A few weeks ago, I explained the difference between glycemic index and glycemic load in this post. I also put together the very popular free Low Glycemic Cooking 101 page to make it easier for my readers to navigate low glycemic recipes available on my blog.
In today’s post, I am addressing the next question: why should you care about your blood sugar levels even if you are not diabetic? Why is it important to keep your blood sugar stable?
The answer is simple:
- high blood sugar can damage the lining of our blood vessels; persistently high blood sugar levels can also cause a number of degenerative diseases;
- low blood sugar levels trigger the release of the stress hormone cortisol.
For these reasons, our brain is programmed to keep our blood sugar within a narrow range.
As soon as the blood sugar goes over the normal level our brain declares an “emergency” and the hormone insulin goes to work to remove the excess blood sugar from the blood.
At first, insulin takes the sugar to the muscles and the liver where it is stored as glycogen. Unfortunately, the storage capacity of our muscles and liver is limited, so as soon as they are full insulin starts transporting the excess sugar into fat cells. This is like a huge party for the fat cells. They are happy to take all the excess sugar that is given to them; they expand and multiply!
In addition to feeding fat cells, high blood sugar also causes the blood sugar to drop.
This is confusing, isn’t it? How can high blood sugar cause the blood sugar to drop? As I mentioned above, the body produces insulin to clean up the excess blood sugar from the blood so when our blood sugar is high we end up with a lot of insulin in our blood and this can push the blood sugar below the normal level.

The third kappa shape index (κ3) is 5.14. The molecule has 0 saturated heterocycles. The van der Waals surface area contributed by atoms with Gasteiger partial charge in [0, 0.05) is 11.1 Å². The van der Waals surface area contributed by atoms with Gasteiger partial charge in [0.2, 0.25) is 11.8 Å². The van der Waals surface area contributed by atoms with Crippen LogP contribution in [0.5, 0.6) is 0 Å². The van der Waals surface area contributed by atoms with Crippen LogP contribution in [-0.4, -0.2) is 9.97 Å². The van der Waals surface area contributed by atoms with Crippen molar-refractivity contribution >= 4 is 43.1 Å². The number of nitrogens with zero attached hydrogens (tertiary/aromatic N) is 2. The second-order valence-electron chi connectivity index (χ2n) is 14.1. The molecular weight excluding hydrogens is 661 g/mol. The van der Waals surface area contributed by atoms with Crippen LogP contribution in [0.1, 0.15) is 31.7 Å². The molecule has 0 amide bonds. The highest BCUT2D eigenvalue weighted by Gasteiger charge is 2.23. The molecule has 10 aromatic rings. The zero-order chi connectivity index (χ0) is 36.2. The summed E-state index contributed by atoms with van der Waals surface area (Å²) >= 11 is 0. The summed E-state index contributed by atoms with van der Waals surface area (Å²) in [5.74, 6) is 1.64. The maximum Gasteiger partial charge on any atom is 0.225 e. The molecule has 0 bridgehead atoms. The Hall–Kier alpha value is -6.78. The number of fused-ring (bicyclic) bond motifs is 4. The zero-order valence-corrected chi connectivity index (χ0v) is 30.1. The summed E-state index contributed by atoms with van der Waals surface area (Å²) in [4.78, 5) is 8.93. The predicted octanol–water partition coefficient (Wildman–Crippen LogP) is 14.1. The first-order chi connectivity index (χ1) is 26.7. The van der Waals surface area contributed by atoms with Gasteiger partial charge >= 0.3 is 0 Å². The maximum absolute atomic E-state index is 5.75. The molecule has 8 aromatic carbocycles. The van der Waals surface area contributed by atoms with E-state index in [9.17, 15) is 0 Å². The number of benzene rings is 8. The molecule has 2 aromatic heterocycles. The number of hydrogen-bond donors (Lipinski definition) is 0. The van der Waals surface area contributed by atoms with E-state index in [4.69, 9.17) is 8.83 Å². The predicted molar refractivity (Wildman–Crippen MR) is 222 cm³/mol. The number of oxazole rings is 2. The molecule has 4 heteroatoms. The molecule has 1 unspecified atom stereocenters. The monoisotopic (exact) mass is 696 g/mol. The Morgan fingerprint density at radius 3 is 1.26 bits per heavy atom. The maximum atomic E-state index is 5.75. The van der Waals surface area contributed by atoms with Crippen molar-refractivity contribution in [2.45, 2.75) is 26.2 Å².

Once our blood sugar drops below the normal range, our brain declares another “emergency”.
The brain works on glucose so when the blood sugar is low, the brain thinks it’s starving. It releases a stress hormone called cortisol. This hormone is supposed to force you to go and find some food to feed your brain.
Cortisol is the reason you might feel irritable, dead tired, light headed and/or uncontrollably hungry as well as crave high glycemic carbohydrates. Cortisol is also a fat storing hormone because it helps make glucose and bring the blood sugar up when it drops too low.
These daily ups and downs of blood sugar are known as blood sugar roller coaster and lead to the condition called insulin insensitivity.
The first signs of insulin insensitivity are an expanding waist size and resistance to weight loss.
The good news is that eating in a way that keeps the blood sugar balanced can help to stop and even reverse insulin insensitivity. A very pleasant side effect of this is a gradual weight loss
The most important point I am trying to make here is this: carbohydrates are not bad, we absolutely need them to be healthy; the hormones insulin and cortisol are not bad, we can’t live without them; we even need our fat cells (those nasty bastards that multiply like crazy) to keep us warm and help us produce other sweet substances like sex hormones, for example.
It’s the total imbalance of the systems that makes us gain weight and feel awful.
When we keep our blood sugar stable by eating low-glycemic whole foods, we provide our body with the steady supply of energy; our hormones are in check – we don’t produce too much or too little of either insulin or cortisol; we feel happy; we get glowing skin and an even skin tone; we begin to shed the extra pounds naturally and effortlessly.
In other words, life is much better when our blood sugar is stable :).